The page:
make[2]: *** [CMakeFiles/hello_world.dir/build.make:63: CMakeFiles/hello_world.dir/hello_world.cpp.obj] Error 1
make[1]: *** [CMakeFiles/Makefile2:1544: CMakeFiles/hello_world.dir/all] Error 2
make: *** [Makefile:84: all] Error 2

I addressed this by adding the following to hello_world.cpp (based on snake.cpp):

using namespace picosystem;

Which got to the next error:

/usr/lib/gcc/arm-none-eabi/9.2.1/../../../arm-none-eabi/bin/ld: CMakeFiles/hello_world.dir/home/vagrant/picosystem/libraries/picosystem.cpp.obj: in function `main':
picosystem.cpp:(.text.startup.main+0xf8): undefined reference to `update(unsigned long)'
collect2: error: ld returned 1 exit status
make[2]: *** [CMakeFiles/hello_world.dir/build.make:852: hello_world.elf] Error 1
make[1]: *** [CMakeFiles/Makefile2:1544: CMakeFiles/hello_world.dir/all] Error 2
make: *** [Makefile:84: all] Error 2

Which I addressed by changing the signature of the update method like so:

void update(uint32_t tick) {

At this point, I was able to compile and produce a uf2 file. I’m including the current working version of my files below in case they are useful to others:


cmake_minimum_required(VERSION 3.12)

# Pull in PICO SDK (must be before project)

project(hello_world C CXX ASM)




target_link_libraries(hello_world picosystem)



#include "picosystem.hpp"

using namespace picosystem;

void init() {


void update(uint32_t tick) {


void draw() {
  pen(0, 0, 0);

  pen(15, 15, 15);
  text("Hello, world!", 0, 0);

Compiling for the PicoSystem

I recently purchased a PicoSystem by Pimoroni with the intention of immediately diving in and programming a game; but, I have to admit I got distracted by how much fun Super Square Bros. is to play right out of the box. The overall system feels great as a small portable in the style of the 80s portable LCD based game systems. I’m noticing that the form factor of the system is a bit small for me from a purely functional perspective; but, again, I really like the overall aesthetic and the case is absolutely stellar.

Snake example running on the PicoSystem

As much fun as I’m having playing the shipped game, I decided the weekend was definitely the time to get a small hello world up and running. I’m using Vagrant in order to keep my dev environment consistent and source controlled. Starting from the guide on Pimoroni, I ran into this issue:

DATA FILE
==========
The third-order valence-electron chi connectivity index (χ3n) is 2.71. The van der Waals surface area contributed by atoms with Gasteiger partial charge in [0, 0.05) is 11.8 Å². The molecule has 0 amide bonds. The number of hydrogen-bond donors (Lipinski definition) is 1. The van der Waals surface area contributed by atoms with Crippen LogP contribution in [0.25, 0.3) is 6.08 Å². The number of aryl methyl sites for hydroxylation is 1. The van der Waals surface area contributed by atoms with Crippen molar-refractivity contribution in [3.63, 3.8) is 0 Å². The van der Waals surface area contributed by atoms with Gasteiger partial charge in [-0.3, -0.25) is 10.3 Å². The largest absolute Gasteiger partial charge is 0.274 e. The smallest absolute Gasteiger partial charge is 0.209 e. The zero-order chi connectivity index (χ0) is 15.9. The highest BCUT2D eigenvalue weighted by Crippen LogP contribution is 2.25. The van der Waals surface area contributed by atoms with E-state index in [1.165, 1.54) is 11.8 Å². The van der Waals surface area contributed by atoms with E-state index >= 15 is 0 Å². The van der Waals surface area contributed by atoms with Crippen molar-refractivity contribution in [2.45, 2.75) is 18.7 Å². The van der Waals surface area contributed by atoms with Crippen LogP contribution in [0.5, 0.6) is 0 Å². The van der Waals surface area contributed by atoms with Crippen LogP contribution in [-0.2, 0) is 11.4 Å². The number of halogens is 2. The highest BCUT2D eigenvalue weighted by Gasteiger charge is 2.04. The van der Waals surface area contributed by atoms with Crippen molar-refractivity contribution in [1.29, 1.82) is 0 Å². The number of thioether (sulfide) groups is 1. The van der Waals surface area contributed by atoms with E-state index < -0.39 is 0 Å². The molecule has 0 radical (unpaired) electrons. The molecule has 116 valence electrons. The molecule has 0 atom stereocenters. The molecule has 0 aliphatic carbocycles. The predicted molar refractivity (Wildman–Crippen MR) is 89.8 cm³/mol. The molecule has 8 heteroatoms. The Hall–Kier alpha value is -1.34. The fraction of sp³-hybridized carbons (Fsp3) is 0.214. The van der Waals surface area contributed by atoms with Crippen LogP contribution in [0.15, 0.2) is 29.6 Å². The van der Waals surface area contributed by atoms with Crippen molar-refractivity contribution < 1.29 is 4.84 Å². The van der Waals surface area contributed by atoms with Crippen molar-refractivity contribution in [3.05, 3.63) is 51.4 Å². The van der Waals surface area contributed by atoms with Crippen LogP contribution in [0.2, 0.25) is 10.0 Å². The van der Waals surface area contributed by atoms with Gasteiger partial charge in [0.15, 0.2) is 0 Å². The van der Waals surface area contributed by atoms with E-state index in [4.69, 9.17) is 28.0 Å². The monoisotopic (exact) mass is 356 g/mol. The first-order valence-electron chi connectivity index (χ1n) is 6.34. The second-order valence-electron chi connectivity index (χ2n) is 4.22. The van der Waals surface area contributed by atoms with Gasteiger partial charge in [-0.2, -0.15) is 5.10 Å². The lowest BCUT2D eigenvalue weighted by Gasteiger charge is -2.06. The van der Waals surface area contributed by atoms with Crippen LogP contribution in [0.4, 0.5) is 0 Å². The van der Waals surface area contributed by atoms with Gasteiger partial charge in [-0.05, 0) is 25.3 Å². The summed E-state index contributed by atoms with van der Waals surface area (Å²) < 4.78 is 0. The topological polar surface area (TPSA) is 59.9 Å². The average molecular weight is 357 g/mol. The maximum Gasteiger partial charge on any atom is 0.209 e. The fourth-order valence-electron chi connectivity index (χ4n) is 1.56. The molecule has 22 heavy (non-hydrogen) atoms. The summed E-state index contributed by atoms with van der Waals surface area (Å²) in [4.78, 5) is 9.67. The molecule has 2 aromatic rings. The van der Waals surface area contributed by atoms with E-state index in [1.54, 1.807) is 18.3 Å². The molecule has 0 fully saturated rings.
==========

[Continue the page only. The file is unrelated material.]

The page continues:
CMake Error at examples/snake/CMakeLists.txt:10 (find_package):
  By not providing "FindPICOSYSTEM.cmake" in CMAKE_MODULE_PATH this project
  has asked CMake to find a package configuration file provided by
  "PICOSYSTEM", but CMake did not find one.

  Could not find a package configuration file provided by "PICOSYSTEM" with
  any of the following names:


  Add the installation prefix of "PICOSYSTEM" to CMAKE_PREFIX_PATH or set
  "PICOSYSTEM_DIR" to a directory containing one of the above files.  If
  "PICOSYSTEM" provides a separate development package or SDK, be sure it has
  been installed.

-- Configuring incomplete, errors occurred!

Which has a workaround listed in issue 4 on the PicoSystem SDK project of providing the path to the PicoSystem SDK via PICOSYSTEM_DIR like so:

git clone ~/picosystem
mkdir ~/picosystem/build
cd picosystem/build
cmake -DPICOSYSTEM_DIR:PATH=~/picosystem ..

The next error I hit was:

    default: CMake Error at CMakeLists.txt:2 (project):
    default:   No CMAKE_CXX_COMPILER could be found.
    default:   Tell CMake where to find the compiler by setting either the environment
    default:   variable "CXX" or the CMake cache entry CMAKE_CXX_COMPILER to the full path
    default:   to the compiler, or to the compiler name if it is in the PATH.
    default: -- Configuring incomplete, errors occurred!

This was addressed by revisiting the initial package installs and adding build-essential like so:

    apt-get -y install build-essential \
                       cmake \
                       gcc-arm-none-eabi \
                       libnewlib-arm-none-eabi \

At this point, the snake example built and I was able to transfer it to my PicoSystem in DFU mode. I’m including the current working version of my Vagrantfile below in case it is useful to others:

Vagrant.configure("2") do |config| = "ubuntu/focal64"

  config.vm.provision "shell", inline: <<-SHELL
    apt-get update
    apt-get upgrade -y

    # pico requirements
    apt-get -y install build-essential \
                       cmake \
                       gcc-arm-none-eabi \
                       libnewlib-arm-none-eabi \

  config.vm.provision "shell", privileged: false, env: {"PICO_SDK_PATH" => "~vagrant/pico-sdk"}, inline: <<-SHELL
    # pico sdk
    git clone ~/pico-sdk
    echo 'export PICO_SDK_PATH="~vagrant/pico-sdk"' >> ~/.bashrc
    cd ~/pico-sdk && \
      git submodule update --init

    # pico system
    git clone ~/picosystem
    mkdir ~/picosystem/build

    cd ~/picosystem/build && \
      cmake -DPICOSYSTEM_DIR:PATH=~/picosystem .. && \